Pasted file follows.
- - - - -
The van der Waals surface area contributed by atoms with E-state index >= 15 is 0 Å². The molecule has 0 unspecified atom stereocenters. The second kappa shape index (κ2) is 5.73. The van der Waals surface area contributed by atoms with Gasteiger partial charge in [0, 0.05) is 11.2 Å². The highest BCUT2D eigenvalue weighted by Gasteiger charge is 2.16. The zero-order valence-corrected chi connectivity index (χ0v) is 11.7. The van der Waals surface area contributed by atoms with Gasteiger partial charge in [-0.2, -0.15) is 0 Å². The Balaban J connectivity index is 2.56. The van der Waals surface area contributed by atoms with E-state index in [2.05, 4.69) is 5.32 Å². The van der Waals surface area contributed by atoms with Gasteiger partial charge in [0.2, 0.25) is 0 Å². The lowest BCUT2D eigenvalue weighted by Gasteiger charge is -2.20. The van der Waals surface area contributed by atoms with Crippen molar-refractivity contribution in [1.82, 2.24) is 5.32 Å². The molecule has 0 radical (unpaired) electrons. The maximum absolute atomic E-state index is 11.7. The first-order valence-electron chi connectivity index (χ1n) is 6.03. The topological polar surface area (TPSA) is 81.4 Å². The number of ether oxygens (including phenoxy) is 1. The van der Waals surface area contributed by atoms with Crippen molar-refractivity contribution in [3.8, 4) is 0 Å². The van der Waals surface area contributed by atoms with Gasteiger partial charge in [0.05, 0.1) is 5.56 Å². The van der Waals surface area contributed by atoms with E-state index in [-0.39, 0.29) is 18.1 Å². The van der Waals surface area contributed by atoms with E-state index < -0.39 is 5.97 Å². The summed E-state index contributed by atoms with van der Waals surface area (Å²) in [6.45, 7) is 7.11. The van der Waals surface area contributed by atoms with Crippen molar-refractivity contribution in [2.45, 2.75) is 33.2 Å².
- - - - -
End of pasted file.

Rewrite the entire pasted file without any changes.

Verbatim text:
The van der Waals surface area contributed by atoms with E-state index >= 15 is 0 Å². The molecule has 0 unspecified atom stereocenters. The second kappa shape index (κ2) is 5.73. The van der Waals surface area contributed by atoms with Gasteiger partial charge in [0, 0.05) is 11.2 Å². The highest BCUT2D eigenvalue weighted by Gasteiger charge is 2.16. The zero-order valence-corrected chi connectivity index (χ0v) is 11.7. The van der Waals surface area contributed by atoms with Gasteiger partial charge in [-0.2, -0.15) is 0 Å². The Balaban J connectivity index is 2.56. The van der Waals surface area contributed by atoms with E-state index in [2.05, 4.69) is 5.32 Å². The van der Waals surface area contributed by atoms with Gasteiger partial charge in [0.2, 0.25) is 0 Å². The lowest BCUT2D eigenvalue weighted by Gasteiger charge is -2.20. The van der Waals surface area contributed by atoms with Crippen molar-refractivity contribution in [1.82, 2.24) is 5.32 Å². The molecule has 0 radical (unpaired) electrons. The maximum absolute atomic E-state index is 11.7. The first-order valence-electron chi connectivity index (χ1n) is 6.03. The topological polar surface area (TPSA) is 81.4 Å². The number of ether oxygens (including phenoxy) is 1. The van der Waals surface area contributed by atoms with Crippen molar-refractivity contribution in [3.8, 4) is 0 Å². The van der Waals surface area contributed by atoms with Gasteiger partial charge in [0.05, 0.1) is 5.56 Å². The van der Waals surface area contributed by atoms with E-state index in [-0.39, 0.29) is 18.1 Å². The van der Waals surface area contributed by atoms with E-state index < -0.39 is 5.97 Å². The summed E-state index contributed by atoms with van der Waals surface area (Å²) in [6.45, 7) is 7.11. The van der Waals surface area contributed by atoms with Crippen molar-refractivity contribution in [2.45, 2.75) is 33.2 Å².